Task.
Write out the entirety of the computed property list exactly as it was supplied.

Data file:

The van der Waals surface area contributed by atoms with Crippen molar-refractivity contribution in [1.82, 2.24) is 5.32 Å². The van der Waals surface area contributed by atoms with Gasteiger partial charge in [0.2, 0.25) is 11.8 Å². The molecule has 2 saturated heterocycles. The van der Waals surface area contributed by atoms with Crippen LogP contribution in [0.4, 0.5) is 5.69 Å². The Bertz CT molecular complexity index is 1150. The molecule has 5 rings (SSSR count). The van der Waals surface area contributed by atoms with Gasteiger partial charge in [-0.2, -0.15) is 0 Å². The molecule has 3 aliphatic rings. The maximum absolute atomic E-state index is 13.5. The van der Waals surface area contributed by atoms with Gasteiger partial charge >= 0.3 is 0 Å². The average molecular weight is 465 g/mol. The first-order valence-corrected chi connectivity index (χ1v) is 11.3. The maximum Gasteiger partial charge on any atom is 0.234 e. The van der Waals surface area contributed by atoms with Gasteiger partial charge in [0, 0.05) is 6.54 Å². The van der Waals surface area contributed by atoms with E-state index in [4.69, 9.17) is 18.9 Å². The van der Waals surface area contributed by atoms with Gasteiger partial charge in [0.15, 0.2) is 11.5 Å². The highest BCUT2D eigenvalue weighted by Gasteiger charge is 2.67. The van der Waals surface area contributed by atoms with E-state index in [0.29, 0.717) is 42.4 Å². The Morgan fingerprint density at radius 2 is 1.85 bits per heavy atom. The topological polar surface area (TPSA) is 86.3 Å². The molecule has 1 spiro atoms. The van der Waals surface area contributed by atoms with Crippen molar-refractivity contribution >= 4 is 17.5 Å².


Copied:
The van der Waals surface area contributed by atoms with Crippen molar-refractivity contribution in [1.82, 2.24) is 5.32 Å². The van der Waals surface area contributed by atoms with Gasteiger partial charge in [0.2, 0.25) is 11.8 Å². The molecule has 2 saturated heterocycles. The van der Waals surface area contributed by atoms with Crippen LogP contribution in [0.4, 0.5) is 5.69 Å². The Bertz CT molecular complexity index is 1150. The molecule has 5 rings (SSSR count). The van der Waals surface area contributed by atoms with Gasteiger partial charge in [-0.2, -0.15) is 0 Å². The molecule has 3 aliphatic rings. The maximum absolute atomic E-state index is 13.5. The van der Waals surface area contributed by atoms with Gasteiger partial charge >= 0.3 is 0 Å². The average molecular weight is 465 g/mol. The first-order valence-corrected chi connectivity index (χ1v) is 11.3. The maximum Gasteiger partial charge on any atom is 0.234 e. The van der Waals surface area contributed by atoms with Gasteiger partial charge in [0, 0.05) is 6.54 Å². The van der Waals surface area contributed by atoms with E-state index in [4.69, 9.17) is 18.9 Å². The van der Waals surface area contributed by atoms with Gasteiger partial charge in [0.15, 0.2) is 11.5 Å². The highest BCUT2D eigenvalue weighted by Gasteiger charge is 2.67. The van der Waals surface area contributed by atoms with E-state index in [0.29, 0.717) is 42.4 Å². The Morgan fingerprint density at radius 2 is 1.85 bits per heavy atom. The topological polar surface area (TPSA) is 86.3 Å². The molecule has 1 spiro atoms. The van der Waals surface area contributed by atoms with Crippen molar-refractivity contribution >= 4 is 17.5 Å².